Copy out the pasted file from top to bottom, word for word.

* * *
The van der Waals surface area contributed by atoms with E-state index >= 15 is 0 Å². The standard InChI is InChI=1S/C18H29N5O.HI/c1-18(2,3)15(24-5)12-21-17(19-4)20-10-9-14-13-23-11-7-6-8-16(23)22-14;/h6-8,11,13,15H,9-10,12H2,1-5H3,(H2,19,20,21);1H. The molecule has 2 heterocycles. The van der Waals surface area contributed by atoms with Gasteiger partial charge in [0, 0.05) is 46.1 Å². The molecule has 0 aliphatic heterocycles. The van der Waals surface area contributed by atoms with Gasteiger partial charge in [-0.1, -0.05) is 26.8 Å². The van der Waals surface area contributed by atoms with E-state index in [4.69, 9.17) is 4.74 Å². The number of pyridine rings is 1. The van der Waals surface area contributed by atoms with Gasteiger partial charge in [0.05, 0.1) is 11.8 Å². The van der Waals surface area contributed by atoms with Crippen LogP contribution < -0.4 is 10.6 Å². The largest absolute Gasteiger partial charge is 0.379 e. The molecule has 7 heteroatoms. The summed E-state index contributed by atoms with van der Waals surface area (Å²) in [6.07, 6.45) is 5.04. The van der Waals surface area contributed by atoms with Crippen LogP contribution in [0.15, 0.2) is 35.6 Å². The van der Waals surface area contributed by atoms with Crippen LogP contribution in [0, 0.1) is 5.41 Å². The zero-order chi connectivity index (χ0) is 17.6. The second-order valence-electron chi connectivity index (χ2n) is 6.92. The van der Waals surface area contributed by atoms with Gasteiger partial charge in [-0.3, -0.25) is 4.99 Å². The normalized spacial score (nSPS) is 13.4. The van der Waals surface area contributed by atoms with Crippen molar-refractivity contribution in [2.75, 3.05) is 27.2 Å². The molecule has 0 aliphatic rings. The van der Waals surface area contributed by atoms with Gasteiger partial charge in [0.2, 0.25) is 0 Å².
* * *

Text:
The van der Waals surface area contributed by atoms with E-state index >= 15 is 0 Å². The standard InChI is InChI=1S/C18H29N5O.HI/c1-18(2,3)15(24-5)12-21-17(19-4)20-10-9-14-13-23-11-7-6-8-16(23)22-14;/h6-8,11,13,15H,9-10,12H2,1-5H3,(H2,19,20,21);1H. The molecule has 2 heterocycles. The van der Waals surface area contributed by atoms with Gasteiger partial charge in [0, 0.05) is 46.1 Å². The molecule has 0 aliphatic heterocycles. The van der Waals surface area contributed by atoms with Gasteiger partial charge in [-0.1, -0.05) is 26.8 Å². The van der Waals surface area contributed by atoms with E-state index in [4.69, 9.17) is 4.74 Å². The number of pyridine rings is 1. The van der Waals surface area contributed by atoms with Gasteiger partial charge in [0.05, 0.1) is 11.8 Å². The van der Waals surface area contributed by atoms with Crippen LogP contribution < -0.4 is 10.6 Å². The largest absolute Gasteiger partial charge is 0.379 e. The molecule has 7 heteroatoms. The summed E-state index contributed by atoms with van der Waals surface area (Å²) in [6.07, 6.45) is 5.04. The van der Waals surface area contributed by atoms with Crippen LogP contribution in [0.15, 0.2) is 35.6 Å². The van der Waals surface area contributed by atoms with Crippen LogP contribution in [0, 0.1) is 5.41 Å². The zero-order chi connectivity index (χ0) is 17.6. The second-order valence-electron chi connectivity index (χ2n) is 6.92. The van der Waals surface area contributed by atoms with Gasteiger partial charge in [-0.3, -0.25) is 4.99 Å². The normalized spacial score (nSPS) is 13.4. The van der Waals surface area contributed by atoms with Crippen molar-refractivity contribution in [2.75, 3.05) is 27.2 Å². The molecule has 0 aliphatic rings. The van der Waals surface area contributed by atoms with Gasteiger partial charge in [0.2, 0.25) is 0 Å².